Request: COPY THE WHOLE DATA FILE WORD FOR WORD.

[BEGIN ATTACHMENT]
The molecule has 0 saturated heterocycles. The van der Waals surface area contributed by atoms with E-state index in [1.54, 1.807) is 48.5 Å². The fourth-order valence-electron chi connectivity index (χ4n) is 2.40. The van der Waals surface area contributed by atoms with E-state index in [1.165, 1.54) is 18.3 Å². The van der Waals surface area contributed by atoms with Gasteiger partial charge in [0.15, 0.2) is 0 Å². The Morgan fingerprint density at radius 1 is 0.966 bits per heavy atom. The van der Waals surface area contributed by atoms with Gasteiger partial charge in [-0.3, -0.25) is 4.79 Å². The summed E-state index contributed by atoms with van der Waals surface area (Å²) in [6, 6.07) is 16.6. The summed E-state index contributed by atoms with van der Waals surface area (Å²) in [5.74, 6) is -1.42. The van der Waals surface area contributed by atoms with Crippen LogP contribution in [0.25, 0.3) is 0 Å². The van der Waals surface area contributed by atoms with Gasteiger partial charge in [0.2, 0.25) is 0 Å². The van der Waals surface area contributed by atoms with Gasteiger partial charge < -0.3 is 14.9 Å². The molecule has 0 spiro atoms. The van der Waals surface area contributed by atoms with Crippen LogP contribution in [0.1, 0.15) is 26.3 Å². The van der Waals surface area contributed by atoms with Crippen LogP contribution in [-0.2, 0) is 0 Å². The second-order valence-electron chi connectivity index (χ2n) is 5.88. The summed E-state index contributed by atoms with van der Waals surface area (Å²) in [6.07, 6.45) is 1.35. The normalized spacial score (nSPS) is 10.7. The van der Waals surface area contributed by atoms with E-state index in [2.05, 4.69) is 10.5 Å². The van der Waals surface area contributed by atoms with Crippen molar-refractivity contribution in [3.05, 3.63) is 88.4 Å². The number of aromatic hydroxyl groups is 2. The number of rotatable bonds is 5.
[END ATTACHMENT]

The molecule has 0 saturated heterocycles. The van der Waals surface area contributed by atoms with E-state index in [1.54, 1.807) is 48.5 Å². The fourth-order valence-electron chi connectivity index (χ4n) is 2.40. The van der Waals surface area contributed by atoms with E-state index in [1.165, 1.54) is 18.3 Å². The van der Waals surface area contributed by atoms with Gasteiger partial charge in [0.15, 0.2) is 0 Å². The Morgan fingerprint density at radius 1 is 0.966 bits per heavy atom. The van der Waals surface area contributed by atoms with Gasteiger partial charge in [-0.3, -0.25) is 4.79 Å². The summed E-state index contributed by atoms with van der Waals surface area (Å²) in [6, 6.07) is 16.6. The summed E-state index contributed by atoms with van der Waals surface area (Å²) in [5.74, 6) is -1.42. The van der Waals surface area contributed by atoms with Crippen LogP contribution in [0.25, 0.3) is 0 Å². The van der Waals surface area contributed by atoms with Gasteiger partial charge in [0.2, 0.25) is 0 Å². The van der Waals surface area contributed by atoms with Gasteiger partial charge < -0.3 is 14.9 Å². The molecule has 0 spiro atoms. The van der Waals surface area contributed by atoms with Crippen LogP contribution in [0.1, 0.15) is 26.3 Å². The van der Waals surface area contributed by atoms with Crippen LogP contribution in [-0.2, 0) is 0 Å². The second-order valence-electron chi connectivity index (χ2n) is 5.88. The summed E-state index contributed by atoms with van der Waals surface area (Å²) in [6.07, 6.45) is 1.35. The normalized spacial score (nSPS) is 10.7. The van der Waals surface area contributed by atoms with E-state index in [2.05, 4.69) is 10.5 Å². The van der Waals surface area contributed by atoms with Crippen molar-refractivity contribution in [3.05, 3.63) is 88.4 Å². The number of aromatic hydroxyl groups is 2. The number of rotatable bonds is 5.